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The Best of Bobby Vinton

Bobby Vinton

Elton John's Greatest Hits, Vol. 2

Elton John

Lyndon Johnson and the Great Society

John Andrew

The Nixon Tapes

Richard M. Nixon

In Time: The Best Of R.E.M. 1988-2003

R.E.M.

Sabrina

Starring Harrison Ford, Julia Ormond and Greg Kinnear, and directed by Sydney Pollack

Musical Milestones

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ELV1S: 30 #1 Hits

Elvis Presley

All Things Must Pass

George Harrison

Fire in the Grove

John C. Esposito

The Serial Killer Files

Harold Schechter

The Breakfast Club

Starring Molly Ringwald, Anthony Michael Hall, Judd Nelson, Emilio Estevez, Paul Gleason and Ally Sheedy, and directed by John Hughes

The Daily Show (The Book): An Oral History

Chris Smith and Jon Stewart

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Magical Mystery Tour

The Beatles

Steppenwolf

Steppenwolf

American Experience: The Rise and Fall of Penn Station

PBS

Milk

Starring Sean Penn, Emile Hirsch and Josh Brolin, and directed by Gus Van Sant

Tao of Jeet Kune Do: New Expanded Edition

Bruce Lee

Unstoppable: Harnessing Science to Change the World

Bill Nye

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Da Doo Ron Ron: The Very Best Of The Crystals

The Crystals

No More Drama

Mary J. Blige

Sputnik The Soviet Challenge

Robert Grey Reynolds, Jr.

The Path to Power (The Years of Lyndon Johnson, Volume 1)

Robert A. Caro

The Great Escape

Starring Steve McQueen, James Garner and Richard Attenborough, and directed by John Sturges

Indiana Jones and the Temple of Doom

Starring Harrison Ford and Kate Capshaw, and directed by Steven Spielberg

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Janis Joplin's Greatest Hits

More than “Cheap Thrills” or even “Pearl,” “Greatest Hits” has helped keep Janis Joplin’s short-lived recording career alive for listeners who came along after her tragic 1970 death. “Me and Bobby McGee” is the biggest draw, of course — it was a posthumous No. 1 single — but the other tracks are equally captivating.

Queen: Greatest Hits

“Bohemian Rhapsody.” “Will Rock You.” The music of Queen is legendary, and the untimely death of Freddie Mercury ended the colorful life of an immensely gifted showman. For the first time ever, all of Queen’s beloved hits are on one disc along with three bonus tracks: “I’m In Love With My Car,” “Under Pressure” and “Tie Your Mother Down.”

The Carving of Mount Rushmore

Learn about one of the most impressive outdoor sculptures in the world. More than 60 black-and-white photographs offer unique views of this gargantuan effort, and author Rex Alan Smith — a man born and raised within sight of Mount Rushmore — recounts with the sensitivity of a native son the ongoing struggles of sculptor Gutzon Borglum and his workers.

Red Moon Rising

This is the behind-the-scenes story of the fierce battles on Earth that launched the Superpowers into space. Author Matthew Brzezinski takes readers inside the Kremlin, the White House, secret military facilities and the halls of Congress to bring to life the Russians and Americans who feared and distrusted their compatriots as much as their Superpower rivals.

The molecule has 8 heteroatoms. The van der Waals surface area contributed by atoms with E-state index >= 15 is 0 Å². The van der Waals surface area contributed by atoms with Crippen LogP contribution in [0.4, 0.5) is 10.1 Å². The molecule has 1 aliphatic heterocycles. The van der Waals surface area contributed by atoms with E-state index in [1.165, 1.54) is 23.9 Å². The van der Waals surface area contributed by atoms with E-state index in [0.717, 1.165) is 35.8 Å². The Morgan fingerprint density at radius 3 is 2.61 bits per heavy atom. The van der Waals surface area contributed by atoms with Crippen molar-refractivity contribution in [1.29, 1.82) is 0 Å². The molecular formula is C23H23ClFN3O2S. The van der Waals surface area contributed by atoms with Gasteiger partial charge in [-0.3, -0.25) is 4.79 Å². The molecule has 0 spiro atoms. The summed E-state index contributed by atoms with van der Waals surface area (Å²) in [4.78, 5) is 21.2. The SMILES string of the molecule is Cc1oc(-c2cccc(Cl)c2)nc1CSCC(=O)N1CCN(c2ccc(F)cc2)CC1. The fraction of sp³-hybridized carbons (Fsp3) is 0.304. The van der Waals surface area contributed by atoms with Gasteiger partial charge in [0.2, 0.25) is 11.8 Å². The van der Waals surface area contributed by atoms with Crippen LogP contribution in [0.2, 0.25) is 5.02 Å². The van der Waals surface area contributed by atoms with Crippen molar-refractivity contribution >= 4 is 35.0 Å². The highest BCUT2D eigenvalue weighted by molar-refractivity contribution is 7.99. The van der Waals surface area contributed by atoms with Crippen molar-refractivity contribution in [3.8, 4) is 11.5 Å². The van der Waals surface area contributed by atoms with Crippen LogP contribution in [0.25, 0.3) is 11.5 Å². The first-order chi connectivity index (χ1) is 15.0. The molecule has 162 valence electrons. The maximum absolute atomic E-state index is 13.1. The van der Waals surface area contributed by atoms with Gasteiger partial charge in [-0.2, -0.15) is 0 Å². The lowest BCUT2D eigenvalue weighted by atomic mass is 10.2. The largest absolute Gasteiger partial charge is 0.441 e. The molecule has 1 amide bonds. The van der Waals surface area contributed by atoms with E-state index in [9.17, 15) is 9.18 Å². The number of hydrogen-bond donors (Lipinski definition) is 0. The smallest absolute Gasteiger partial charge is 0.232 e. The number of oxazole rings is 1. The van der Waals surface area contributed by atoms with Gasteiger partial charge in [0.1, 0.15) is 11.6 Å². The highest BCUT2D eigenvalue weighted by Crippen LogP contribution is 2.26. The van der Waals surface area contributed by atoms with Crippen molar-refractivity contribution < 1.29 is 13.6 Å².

Complete Vampire Chronicles

The hypnotic, deeply seductive novels of Anne Rice have captivated millions of fans around the world. It all began with “Interview with the Vampire.” Now, in one chilling volume, here are the first classic novels of The Vampire Chronicles.”

Bull Durham

Veteran minor league catcher Crash Davis is assigned to the Class A Durham Bulls to handle the team’s star rookie, wild pitcher “Nuke” LaLoosh. Team groupie Annie Savoy romances both players, creating a comic triangle. Starring Tim Robbins, Susan Sarandon and Kevin Costner.

Musical Milestones

1962 – The Beatles, with Pete Best on drums, gather at EMI Studios in London for an audition that doubles as their first recording session. They record  “Besame Mucho,” “Love Me Do,” “PS I Love You” and “Ask Me Why.”

1964 – The Dixie Cups give The Beatles’ “Love Me Do” the boot and begin three weeks on top of the Billboard singles chart with “Chapel of Love.”

1965 – The Rolling Stones release “(I Can’t Get No) Satisfaction” in the U.S. (the track is released in the U.K. that August), and within four weeks, it becomes a No. 1 hit.

1972 – David Bowie releases what many still consider the definitive rock ‘n’ roll concept album: “The Rise and Fall of Ziggy Stardust and the Spiders From Mars.”

1982 – The “Peace Sunday, We Have A Dream” antinuclear concert draws 85,000 people to the Rose Bowl in Pasadena, California for a musical lineup featuring Tom Petty, Crosby Stills & Nash, Bob Dylan, Stevie Wonder, Stevie Nicks, Jackson Browne and more. Dylan and Joan Baez perform duets of “Blowin’ In The Wind” and “With God On Our Side.”

1987 – Kim Wilde’s cover of The Supremes’ 1966 hit, “You Keep Me Hangin’ On,” is the most popular single.

1992 – Hip hop duo Kris Kross maintain a hold on the No. 1 spot on the Billboard Hot 100 with “Jump.”

2006 – Grammy-winning singer-songwriter and keyboard player Billy Preston dies of kidney failure at age 59. Over the years, Preston collaborated with some of the greatest names in the music industry, including The Beatles and The Rolling Stones.

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Anthology 1

The Beatles

The Rise and Fall of Ziggy Stardust and the Spiders from Mars

David Bowie

D-Day: The Battle for Normandy

Antony Beevor

Sundays with Sullivan: How the Ed Sullivan Show Brought Elvis, the Beatles, and Culture to America

Bernie Ilson

Everything Bad & Beautiful

Sandra Bernhard

A Nightmare on Elm Street

Starring John Saxon, Ronee Blakley, Heather Langenkamp and Robert Englund, and directed by Wes Craven